Wednesday, Nov. 4, 2009 | 12:24 p.m.
WASHINGTON -- Democratic Rep. Dina Titus dropped her opposition today to the House health care bills, saying changes have been made since she voted against it in committee in July and it has now won her support.
Titus had been walking a political line of supporting health reform, but opposing several elements of the House plan -- particularly its surtax on higher-wage earners she feared would snare many couples and small business owners in her Southern Nevada district.
The balance was a smart political move in Southern Nevada, where the congresswoman's district remains politically split. She will have to face voters next fall.
“For more than six months I have discussed the need for health care reform with my constituents, and time and again I heard from small business owners who are struggling to afford health care coverage,” Titus said in a statement. "After having serious concerns about the impact the first health care bill would have on small businesses, I am pleased that the new House bill takes important steps to make health insurance more affordable and accessible for the uninsured, employers, and those with preexisting conditions.”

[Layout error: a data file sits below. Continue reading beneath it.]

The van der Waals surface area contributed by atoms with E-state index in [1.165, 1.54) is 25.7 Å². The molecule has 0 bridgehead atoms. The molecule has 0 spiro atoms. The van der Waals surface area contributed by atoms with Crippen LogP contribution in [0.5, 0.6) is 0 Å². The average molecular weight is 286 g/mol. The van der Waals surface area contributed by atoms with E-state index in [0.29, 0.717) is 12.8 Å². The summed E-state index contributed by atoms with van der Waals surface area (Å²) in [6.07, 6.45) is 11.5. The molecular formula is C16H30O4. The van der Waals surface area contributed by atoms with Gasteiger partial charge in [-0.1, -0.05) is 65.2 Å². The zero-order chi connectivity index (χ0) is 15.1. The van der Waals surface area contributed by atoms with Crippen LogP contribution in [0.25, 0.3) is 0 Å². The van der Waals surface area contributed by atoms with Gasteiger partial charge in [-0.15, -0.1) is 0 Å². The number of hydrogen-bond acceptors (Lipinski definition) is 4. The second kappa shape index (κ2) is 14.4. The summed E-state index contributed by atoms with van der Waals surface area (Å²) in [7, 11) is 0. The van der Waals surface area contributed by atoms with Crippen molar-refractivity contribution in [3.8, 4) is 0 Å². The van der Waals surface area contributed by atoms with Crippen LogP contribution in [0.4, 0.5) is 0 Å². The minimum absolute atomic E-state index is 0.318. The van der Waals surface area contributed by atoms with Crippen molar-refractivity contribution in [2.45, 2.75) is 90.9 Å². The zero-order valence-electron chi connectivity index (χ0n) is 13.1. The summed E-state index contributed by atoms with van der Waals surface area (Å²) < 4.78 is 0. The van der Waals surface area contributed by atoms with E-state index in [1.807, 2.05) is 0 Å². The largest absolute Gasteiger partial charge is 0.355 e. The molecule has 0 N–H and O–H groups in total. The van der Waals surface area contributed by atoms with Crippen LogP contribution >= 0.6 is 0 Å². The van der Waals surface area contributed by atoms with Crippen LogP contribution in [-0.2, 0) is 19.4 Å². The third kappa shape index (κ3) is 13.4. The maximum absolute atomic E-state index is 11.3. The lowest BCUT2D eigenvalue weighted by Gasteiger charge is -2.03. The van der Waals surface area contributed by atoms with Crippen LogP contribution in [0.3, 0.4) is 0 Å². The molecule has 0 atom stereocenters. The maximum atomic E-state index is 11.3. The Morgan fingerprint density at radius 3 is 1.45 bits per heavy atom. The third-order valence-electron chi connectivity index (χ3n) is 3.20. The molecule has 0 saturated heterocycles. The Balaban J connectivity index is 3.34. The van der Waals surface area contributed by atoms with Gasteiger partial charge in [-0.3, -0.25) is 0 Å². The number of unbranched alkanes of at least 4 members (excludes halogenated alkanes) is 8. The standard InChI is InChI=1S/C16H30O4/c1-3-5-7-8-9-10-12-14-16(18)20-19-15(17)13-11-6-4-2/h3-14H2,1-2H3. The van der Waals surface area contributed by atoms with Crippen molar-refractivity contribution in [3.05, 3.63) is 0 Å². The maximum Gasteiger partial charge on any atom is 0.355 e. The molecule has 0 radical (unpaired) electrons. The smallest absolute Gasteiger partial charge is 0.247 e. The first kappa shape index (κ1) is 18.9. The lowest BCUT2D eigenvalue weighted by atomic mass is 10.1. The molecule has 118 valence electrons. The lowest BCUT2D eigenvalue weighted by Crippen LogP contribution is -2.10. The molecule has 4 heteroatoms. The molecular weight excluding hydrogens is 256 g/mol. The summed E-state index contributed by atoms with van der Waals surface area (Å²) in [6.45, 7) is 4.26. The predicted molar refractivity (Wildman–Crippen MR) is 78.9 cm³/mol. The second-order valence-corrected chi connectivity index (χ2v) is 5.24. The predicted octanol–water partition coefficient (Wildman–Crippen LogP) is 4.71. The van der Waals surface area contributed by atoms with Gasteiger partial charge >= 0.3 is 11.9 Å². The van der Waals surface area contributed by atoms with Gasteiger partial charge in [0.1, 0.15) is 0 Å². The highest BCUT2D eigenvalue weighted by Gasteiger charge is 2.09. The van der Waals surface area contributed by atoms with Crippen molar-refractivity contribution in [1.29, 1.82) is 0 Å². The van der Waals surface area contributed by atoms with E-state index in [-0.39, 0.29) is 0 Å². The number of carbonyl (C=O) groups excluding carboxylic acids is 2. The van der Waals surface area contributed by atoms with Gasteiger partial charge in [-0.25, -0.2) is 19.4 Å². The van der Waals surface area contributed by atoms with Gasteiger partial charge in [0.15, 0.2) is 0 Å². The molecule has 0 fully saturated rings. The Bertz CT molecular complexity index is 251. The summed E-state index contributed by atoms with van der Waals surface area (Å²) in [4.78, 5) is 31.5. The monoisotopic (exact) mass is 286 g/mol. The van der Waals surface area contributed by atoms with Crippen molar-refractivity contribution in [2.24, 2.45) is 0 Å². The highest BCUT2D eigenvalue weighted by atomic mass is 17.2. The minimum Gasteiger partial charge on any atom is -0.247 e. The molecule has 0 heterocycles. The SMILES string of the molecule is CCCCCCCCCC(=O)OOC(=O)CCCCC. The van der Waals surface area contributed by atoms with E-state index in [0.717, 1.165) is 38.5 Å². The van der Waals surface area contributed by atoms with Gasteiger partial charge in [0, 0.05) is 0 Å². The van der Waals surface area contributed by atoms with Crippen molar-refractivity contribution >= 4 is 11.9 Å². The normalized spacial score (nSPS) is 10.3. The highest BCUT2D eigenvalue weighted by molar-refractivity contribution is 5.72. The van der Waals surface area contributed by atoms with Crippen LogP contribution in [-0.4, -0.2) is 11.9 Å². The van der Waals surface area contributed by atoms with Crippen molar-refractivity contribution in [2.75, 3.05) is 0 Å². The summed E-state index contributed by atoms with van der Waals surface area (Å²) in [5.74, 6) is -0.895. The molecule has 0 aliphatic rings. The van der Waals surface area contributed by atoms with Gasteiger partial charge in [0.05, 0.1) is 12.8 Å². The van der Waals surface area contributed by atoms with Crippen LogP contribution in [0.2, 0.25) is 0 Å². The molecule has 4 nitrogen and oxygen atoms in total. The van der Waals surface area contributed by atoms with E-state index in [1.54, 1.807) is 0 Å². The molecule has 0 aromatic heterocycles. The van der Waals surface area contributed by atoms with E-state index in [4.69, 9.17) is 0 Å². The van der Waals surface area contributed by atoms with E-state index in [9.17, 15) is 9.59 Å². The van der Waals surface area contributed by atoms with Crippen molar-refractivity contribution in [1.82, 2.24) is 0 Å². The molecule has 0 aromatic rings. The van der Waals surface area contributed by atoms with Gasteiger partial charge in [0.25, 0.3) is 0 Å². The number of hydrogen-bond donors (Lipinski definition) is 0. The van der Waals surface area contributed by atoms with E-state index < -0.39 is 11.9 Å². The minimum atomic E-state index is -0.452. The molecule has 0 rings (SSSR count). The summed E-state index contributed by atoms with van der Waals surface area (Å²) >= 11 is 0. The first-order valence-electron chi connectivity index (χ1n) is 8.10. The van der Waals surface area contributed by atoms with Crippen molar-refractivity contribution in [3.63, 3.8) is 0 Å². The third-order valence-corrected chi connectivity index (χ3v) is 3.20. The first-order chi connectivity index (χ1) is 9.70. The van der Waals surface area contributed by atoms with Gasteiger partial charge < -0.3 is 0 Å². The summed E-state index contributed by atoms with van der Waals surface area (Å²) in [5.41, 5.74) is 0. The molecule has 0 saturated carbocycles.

The main objection for Titus had been the surtax on those making more than $280,000 annually ($300,000 for married couples) to pay for subsidies to help the uninsured buy policies. The new bill, which could go for a vote in the House in coming days, raises the threshold for the tax to $500,000 for individuals and $1 million for families.
The new bill also preserves an amendment Titus was able to insert during the committee vote that allows more small businesses to access to the new health exchange, where they can buy insurance policies for their employees.
Meanwhile, Republican Rep. Dean Heller, who opposes the health care plan, joined South Carolina Republican Rep. Joe Wilson today to push for having members of Congress drop their existing health care coverage and join the public option plan that is one of the choices being offered to the uninsured in the House bill. MSNBC has the Heller story here.